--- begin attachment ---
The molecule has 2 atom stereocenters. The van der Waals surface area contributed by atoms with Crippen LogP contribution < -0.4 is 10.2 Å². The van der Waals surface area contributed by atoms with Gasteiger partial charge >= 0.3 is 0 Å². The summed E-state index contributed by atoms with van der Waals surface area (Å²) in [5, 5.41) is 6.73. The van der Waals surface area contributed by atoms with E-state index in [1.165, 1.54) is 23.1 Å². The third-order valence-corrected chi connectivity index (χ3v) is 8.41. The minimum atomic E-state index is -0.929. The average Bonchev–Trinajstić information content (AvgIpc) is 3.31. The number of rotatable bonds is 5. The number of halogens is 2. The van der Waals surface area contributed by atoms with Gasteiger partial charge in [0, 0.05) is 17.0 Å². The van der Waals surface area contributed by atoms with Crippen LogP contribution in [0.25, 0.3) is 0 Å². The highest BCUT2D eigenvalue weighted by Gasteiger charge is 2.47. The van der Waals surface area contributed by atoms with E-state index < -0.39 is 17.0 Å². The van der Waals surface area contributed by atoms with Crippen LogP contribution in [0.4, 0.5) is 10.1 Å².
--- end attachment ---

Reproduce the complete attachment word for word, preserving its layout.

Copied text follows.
The molecule has 2 atom stereocenters. The van der Waals surface area contributed by atoms with Crippen LogP contribution < -0.4 is 10.2 Å². The van der Waals surface area contributed by atoms with Gasteiger partial charge >= 0.3 is 0 Å². The summed E-state index contributed by atoms with van der Waals surface area (Å²) in [5, 5.41) is 6.73. The van der Waals surface area contributed by atoms with E-state index in [1.165, 1.54) is 23.1 Å². The third-order valence-corrected chi connectivity index (χ3v) is 8.41. The minimum atomic E-state index is -0.929. The average Bonchev–Trinajstić information content (AvgIpc) is 3.31. The number of rotatable bonds is 5. The number of halogens is 2. The van der Waals surface area contributed by atoms with Gasteiger partial charge in [0, 0.05) is 17.0 Å². The van der Waals surface area contributed by atoms with Crippen LogP contribution in [0.25, 0.3) is 0 Å². The highest BCUT2D eigenvalue weighted by Gasteiger charge is 2.47. The van der Waals surface area contributed by atoms with E-state index < -0.39 is 17.0 Å². The van der Waals surface area contributed by atoms with Crippen LogP contribution in [0.4, 0.5) is 10.1 Å².